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Nigeria Can Earn N13.1trn Annually From 29 Refinery Projects – Group

Nigeria’s investors would earn about N13.1trillion per annum as product sales and create additional 439,062 well-paying jobs for Nigerians across the entire value chain if 29 refinery projects with active licenses come on stream, a report by BudgIT, has said.

Gabriel Okeowo, BudgIT’s Principal Lead, said in the report that Nigeria will successfully unlock refining capacity of nearly 32.7billion litres of PMS per year, 19.6billion litres of diesel per year and 6.5billion litres of aviation fuel per year,adding that this is sufficient to meet the country’s refined products needs and also supply the West African market

He added: “It is instructive that only one private refinery, Niger Delta Petroleum Resources (NDPR), has commenced operation in Nigeria despite the country issuing over 44 refinery licenses to investors so far – some of them issued since 2007. Of these licenses, as issued by DPR, 15 are already expired. It is no coincidence that the only Modular Refinery that has commenced operation is the NDPR which produces AGO (diesel), one of the refined petroleum products that are fully deregulated.”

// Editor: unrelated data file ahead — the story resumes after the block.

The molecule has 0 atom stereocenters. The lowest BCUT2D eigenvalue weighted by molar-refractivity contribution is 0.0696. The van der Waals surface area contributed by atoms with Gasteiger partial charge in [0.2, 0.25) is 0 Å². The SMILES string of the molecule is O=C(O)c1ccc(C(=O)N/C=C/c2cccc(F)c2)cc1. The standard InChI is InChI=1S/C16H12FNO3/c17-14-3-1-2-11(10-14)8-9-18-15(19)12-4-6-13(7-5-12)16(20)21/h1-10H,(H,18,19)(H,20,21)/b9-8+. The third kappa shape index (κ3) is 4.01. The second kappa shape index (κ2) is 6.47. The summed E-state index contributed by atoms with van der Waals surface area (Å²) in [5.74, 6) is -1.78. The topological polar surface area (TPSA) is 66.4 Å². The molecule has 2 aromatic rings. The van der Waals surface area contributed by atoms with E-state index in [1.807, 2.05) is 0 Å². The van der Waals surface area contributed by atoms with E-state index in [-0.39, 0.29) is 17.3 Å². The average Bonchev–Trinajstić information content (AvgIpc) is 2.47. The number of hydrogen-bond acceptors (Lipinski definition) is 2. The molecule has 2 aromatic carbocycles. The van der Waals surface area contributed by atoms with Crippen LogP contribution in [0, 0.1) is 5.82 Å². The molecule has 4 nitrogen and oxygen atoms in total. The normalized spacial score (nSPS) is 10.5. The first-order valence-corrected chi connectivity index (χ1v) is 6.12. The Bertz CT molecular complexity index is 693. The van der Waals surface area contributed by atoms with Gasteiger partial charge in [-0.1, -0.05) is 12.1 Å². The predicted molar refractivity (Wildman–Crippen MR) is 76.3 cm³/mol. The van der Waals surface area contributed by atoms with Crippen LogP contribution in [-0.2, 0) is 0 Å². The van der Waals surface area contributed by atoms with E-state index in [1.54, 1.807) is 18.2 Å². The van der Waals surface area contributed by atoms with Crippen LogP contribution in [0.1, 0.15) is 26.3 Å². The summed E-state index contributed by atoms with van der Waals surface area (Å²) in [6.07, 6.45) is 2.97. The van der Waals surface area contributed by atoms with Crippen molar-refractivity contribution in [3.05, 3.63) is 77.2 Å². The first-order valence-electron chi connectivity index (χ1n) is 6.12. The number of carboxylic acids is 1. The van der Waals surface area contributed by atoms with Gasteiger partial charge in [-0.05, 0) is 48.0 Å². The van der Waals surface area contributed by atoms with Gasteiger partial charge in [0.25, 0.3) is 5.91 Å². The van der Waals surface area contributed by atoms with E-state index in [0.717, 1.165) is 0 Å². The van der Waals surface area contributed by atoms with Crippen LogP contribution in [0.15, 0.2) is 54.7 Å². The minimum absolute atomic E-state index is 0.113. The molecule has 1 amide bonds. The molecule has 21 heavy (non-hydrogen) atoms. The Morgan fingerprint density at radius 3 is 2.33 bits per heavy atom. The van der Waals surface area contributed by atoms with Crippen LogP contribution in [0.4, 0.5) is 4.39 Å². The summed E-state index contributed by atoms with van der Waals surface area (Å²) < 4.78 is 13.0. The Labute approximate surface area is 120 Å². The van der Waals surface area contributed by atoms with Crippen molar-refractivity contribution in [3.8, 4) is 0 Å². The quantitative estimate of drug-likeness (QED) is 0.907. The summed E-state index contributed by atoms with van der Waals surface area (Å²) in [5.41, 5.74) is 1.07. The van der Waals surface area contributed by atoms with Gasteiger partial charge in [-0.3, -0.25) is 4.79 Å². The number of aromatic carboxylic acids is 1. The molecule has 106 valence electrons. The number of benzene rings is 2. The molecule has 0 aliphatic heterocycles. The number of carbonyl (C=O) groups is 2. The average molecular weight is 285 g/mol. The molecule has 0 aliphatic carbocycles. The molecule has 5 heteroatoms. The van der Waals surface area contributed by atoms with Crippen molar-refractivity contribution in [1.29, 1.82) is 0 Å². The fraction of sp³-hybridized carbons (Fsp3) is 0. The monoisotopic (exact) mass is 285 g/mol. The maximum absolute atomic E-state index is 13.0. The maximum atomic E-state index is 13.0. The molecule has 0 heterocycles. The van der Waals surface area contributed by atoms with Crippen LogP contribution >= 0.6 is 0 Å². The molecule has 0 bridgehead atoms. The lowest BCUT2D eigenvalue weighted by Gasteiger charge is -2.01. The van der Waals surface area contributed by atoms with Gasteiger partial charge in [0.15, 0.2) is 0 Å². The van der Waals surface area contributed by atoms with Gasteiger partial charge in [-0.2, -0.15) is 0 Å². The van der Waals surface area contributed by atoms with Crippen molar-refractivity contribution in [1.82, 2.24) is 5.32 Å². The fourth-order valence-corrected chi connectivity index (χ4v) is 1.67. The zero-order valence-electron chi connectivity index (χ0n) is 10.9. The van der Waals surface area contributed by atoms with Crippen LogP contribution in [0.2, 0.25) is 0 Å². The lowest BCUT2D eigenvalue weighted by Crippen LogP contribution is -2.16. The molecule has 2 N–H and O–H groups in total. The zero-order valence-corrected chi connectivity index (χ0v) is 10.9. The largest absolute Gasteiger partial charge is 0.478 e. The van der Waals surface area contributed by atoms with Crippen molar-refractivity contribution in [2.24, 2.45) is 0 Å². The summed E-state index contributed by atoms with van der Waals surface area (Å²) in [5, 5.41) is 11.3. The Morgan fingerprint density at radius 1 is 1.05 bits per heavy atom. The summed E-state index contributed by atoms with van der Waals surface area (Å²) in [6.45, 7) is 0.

He said that findings of its new policy brief “Inside Nigeria’s Local Refineries” showed that Kaduna, Port Harcourt and Warri refineries incurred a cumulative loss of N32.8 billion in 2017 and N126.2 billion in 2018, making a total loss of N159 billion in the two most recent years alone.

He added that with an average combined refining capacity utilization of merely 8.27 per cent in 2018, the refineries are consistently unable to meet local demand, putting Nigeria in a precarious situation of importing nearly 91 per cent of locally consumed petrol and significant portions of other refined products used locally.

He advocated the need for full deregulation of the petroleum downstream sector and privatization of all government-owned refineries with a view to making many stagnating private-sector refinery projects more attractive to investors.

He advised government to invest at least 5 per cent of its annual budget for the ministry of petroleum on research and development, especially concerning optimizing the local refining technology in Nigeria.

“As an example of local efforts, Prof. Ibrahim Mohammed-Dabo and his team from Ahmadu Bello University (ABU) have developed an early prototype for local crude oil refining. Unfortunately, this isn’t receiving sufficient attention from the government and the private sector for further research, development and commercialization,” Okeowo, said.